U.S. oil prices edged slightly lower in light pre-New Year holiday trade on Thursday, as market players awaited fresh weekly information on U.S. stockpiles of crude and refined products.
Crude oil for February delivery on the New York Mercantile Exchange dipped 20 cents, or around 0.4%, to $53.84 a barrel by 4:30AM ET (09:30GMT), after climbing 16 cents, or 0.3%, a day earlier.
The U.S. Energy Information Administration will release its weekly report on oil supplies at 11:00AM ET (16:00GMT) Thursday, amid analyst expectations for a decline of 2.0 million barrels.
Gasoline inventories are expected to rise by 1.3 million barrels while stocks of distillates, which include heating oil and diesel, are forecast to increase by 1.8 million barrels.
The report comes out one day later than usual due to the holidays.
After markets closed Wednesday, the American Petroleum Institute said that U.S. oil inventories rose by 4.2 million barrels in the week ended December 23, surprising analysts who expected a 1.5-million-barrel decline.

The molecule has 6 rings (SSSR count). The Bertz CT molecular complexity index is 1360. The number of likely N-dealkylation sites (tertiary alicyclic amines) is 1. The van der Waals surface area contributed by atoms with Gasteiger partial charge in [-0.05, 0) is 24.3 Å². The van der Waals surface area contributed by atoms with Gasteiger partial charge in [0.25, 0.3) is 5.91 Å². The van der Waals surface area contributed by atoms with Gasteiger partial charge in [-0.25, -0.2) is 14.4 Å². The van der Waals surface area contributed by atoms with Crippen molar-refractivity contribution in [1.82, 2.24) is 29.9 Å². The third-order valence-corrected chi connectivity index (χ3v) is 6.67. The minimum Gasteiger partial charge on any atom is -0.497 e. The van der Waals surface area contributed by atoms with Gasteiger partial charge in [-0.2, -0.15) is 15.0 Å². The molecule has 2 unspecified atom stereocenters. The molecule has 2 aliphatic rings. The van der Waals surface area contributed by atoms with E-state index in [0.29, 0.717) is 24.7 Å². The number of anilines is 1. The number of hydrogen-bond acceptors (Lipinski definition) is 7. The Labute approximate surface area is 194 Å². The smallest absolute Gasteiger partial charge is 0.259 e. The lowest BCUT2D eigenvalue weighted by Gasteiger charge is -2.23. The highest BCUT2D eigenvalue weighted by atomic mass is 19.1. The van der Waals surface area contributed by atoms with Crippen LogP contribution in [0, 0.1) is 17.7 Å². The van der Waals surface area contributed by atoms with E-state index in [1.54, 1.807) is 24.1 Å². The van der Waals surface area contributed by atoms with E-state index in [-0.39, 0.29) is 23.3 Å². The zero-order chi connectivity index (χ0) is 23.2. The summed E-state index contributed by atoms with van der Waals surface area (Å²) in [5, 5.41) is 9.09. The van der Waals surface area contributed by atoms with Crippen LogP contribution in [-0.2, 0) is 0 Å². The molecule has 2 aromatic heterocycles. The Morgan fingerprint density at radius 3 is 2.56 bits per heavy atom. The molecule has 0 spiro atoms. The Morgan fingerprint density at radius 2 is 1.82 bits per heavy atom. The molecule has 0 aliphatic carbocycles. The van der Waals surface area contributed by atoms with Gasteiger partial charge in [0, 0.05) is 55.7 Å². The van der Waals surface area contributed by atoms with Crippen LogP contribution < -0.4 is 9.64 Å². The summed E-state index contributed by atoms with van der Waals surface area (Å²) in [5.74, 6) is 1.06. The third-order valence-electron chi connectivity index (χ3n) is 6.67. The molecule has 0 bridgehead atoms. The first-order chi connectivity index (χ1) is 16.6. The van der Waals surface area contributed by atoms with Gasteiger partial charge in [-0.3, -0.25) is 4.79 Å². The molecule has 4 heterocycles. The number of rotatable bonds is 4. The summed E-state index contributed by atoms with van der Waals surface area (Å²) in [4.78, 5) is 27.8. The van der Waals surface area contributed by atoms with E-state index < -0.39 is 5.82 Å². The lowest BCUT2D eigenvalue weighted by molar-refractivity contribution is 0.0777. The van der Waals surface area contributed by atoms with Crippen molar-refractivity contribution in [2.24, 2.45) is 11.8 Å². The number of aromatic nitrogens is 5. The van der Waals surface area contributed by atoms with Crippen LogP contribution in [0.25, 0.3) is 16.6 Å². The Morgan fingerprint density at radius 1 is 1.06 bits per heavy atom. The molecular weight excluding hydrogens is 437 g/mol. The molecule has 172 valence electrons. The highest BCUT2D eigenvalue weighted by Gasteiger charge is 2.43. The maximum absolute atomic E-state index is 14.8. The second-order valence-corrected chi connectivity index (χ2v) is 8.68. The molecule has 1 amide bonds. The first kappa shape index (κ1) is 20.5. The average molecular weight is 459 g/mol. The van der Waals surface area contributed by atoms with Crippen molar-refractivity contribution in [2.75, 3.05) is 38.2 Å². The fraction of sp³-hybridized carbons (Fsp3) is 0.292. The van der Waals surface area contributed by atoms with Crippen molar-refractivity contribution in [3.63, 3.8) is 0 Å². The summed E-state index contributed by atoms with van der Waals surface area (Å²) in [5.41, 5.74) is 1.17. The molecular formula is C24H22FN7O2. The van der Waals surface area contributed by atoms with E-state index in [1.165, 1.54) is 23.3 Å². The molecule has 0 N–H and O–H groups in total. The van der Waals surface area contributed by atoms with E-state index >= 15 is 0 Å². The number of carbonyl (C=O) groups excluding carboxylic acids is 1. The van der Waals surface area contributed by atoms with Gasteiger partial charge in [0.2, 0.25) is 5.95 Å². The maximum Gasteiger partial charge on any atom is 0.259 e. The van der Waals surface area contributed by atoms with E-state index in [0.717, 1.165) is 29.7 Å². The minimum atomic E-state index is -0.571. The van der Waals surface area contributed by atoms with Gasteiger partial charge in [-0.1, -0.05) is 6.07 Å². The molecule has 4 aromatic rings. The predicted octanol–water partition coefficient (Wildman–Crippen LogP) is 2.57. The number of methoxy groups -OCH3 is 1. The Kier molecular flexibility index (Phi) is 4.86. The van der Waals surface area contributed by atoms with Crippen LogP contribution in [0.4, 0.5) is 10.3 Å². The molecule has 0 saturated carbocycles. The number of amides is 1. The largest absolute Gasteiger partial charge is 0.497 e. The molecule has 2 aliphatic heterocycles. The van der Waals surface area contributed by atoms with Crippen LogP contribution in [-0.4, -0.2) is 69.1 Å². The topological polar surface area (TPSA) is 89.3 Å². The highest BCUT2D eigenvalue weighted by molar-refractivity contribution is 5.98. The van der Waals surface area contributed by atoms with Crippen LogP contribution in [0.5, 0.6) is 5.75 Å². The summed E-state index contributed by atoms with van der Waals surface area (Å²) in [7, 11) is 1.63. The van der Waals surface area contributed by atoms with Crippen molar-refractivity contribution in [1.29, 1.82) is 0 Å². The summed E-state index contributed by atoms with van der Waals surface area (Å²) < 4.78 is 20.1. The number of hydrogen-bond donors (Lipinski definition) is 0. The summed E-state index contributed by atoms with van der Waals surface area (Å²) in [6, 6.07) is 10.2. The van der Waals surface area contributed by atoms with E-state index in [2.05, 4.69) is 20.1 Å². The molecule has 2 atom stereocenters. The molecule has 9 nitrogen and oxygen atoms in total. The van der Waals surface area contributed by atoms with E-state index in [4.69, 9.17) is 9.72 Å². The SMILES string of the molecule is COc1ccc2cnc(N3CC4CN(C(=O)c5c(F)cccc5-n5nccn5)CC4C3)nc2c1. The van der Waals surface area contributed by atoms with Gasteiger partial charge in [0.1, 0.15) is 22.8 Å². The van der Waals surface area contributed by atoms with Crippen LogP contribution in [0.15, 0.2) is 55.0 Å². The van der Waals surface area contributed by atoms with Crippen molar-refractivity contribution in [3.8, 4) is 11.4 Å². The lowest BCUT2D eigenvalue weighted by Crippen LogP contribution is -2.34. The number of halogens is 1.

The API report also showed a decline of 2.8 million barrels in gasoline stocks.
Elsewhere, Brent oil for March delivery on the ICE Futures Exchange in London inched up 2 cents, or 0.05%, to $56.99 a barrel, adding to the prior session’s gain of 13 cents, or 0.23%.
London-traded Brent futures touched a 17-month high of $57.89 earlier this month, amid optimism over planned output cuts by major global oil producers.
The Organization of the Petroleum Exporting Countries and other producers led by Russia have announced cutbacks of almost 1.8 million barrels per day in oil output starting from January 1, 2017 in an effort to bolster prices and support the market.
In a sign that the world’s major oil producers may abide by their agreement, OPEC member Venezuela said it will cut 95,000 barrels per day of oil production in the new year.
Meanwhile, the members of an OPEC and non-OPEC committee formed to monitor the market may meet on January 21-22, according to Kuwaiti oil minister Essam Al-Marzouq, which may give an early indication of compliance with the deal.
Elsewhere on Nymex, gasoline futures for February added 0.5 cents, or 0.3% to $1.680 a gallon, while February heating oil tacked on 0.5 cents, or 0.3%, to $1.722 a gallon.
Natural gas futures for February delivery slumped 6.7 cents, or 1.7%, to $3.830 per million British thermal units.